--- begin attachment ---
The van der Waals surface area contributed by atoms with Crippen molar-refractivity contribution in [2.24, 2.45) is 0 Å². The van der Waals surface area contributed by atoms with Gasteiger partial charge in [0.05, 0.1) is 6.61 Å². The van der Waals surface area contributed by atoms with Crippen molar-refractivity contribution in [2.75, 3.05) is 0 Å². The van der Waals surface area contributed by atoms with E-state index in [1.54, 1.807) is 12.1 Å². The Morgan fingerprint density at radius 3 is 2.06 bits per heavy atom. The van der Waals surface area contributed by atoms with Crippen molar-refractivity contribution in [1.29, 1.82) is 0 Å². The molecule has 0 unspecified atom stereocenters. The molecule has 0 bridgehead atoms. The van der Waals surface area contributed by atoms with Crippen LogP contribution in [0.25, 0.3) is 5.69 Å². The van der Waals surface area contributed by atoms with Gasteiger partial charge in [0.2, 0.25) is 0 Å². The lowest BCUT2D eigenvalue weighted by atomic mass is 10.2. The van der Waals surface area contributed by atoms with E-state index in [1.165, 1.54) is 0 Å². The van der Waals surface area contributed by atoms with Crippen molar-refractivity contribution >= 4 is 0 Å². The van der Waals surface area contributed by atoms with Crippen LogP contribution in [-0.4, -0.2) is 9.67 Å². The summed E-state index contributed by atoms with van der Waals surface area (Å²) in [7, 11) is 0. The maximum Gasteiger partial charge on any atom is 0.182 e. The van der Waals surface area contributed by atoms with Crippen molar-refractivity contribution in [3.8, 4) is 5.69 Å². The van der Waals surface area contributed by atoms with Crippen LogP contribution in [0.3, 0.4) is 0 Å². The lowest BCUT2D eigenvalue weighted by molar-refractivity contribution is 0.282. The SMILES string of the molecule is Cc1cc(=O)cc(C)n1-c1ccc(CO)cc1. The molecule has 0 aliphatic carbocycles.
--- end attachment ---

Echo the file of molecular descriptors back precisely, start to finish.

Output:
The van der Waals surface area contributed by atoms with Crippen molar-refractivity contribution in [2.24, 2.45) is 0 Å². The van der Waals surface area contributed by atoms with Gasteiger partial charge in [0.05, 0.1) is 6.61 Å². The van der Waals surface area contributed by atoms with Crippen molar-refractivity contribution in [2.75, 3.05) is 0 Å². The van der Waals surface area contributed by atoms with E-state index in [1.54, 1.807) is 12.1 Å². The Morgan fingerprint density at radius 3 is 2.06 bits per heavy atom. The van der Waals surface area contributed by atoms with Crippen molar-refractivity contribution in [1.29, 1.82) is 0 Å². The molecule has 0 unspecified atom stereocenters. The molecule has 0 bridgehead atoms. The van der Waals surface area contributed by atoms with Crippen LogP contribution in [0.25, 0.3) is 5.69 Å². The van der Waals surface area contributed by atoms with Gasteiger partial charge in [0.2, 0.25) is 0 Å². The lowest BCUT2D eigenvalue weighted by atomic mass is 10.2. The van der Waals surface area contributed by atoms with E-state index in [1.165, 1.54) is 0 Å². The van der Waals surface area contributed by atoms with Crippen molar-refractivity contribution >= 4 is 0 Å². The van der Waals surface area contributed by atoms with Crippen LogP contribution in [-0.4, -0.2) is 9.67 Å². The summed E-state index contributed by atoms with van der Waals surface area (Å²) in [7, 11) is 0. The maximum Gasteiger partial charge on any atom is 0.182 e. The van der Waals surface area contributed by atoms with Crippen molar-refractivity contribution in [3.8, 4) is 5.69 Å². The van der Waals surface area contributed by atoms with Crippen LogP contribution in [0.3, 0.4) is 0 Å². The lowest BCUT2D eigenvalue weighted by molar-refractivity contribution is 0.282. The SMILES string of the molecule is Cc1cc(=O)cc(C)n1-c1ccc(CO)cc1. The molecule has 0 aliphatic carbocycles.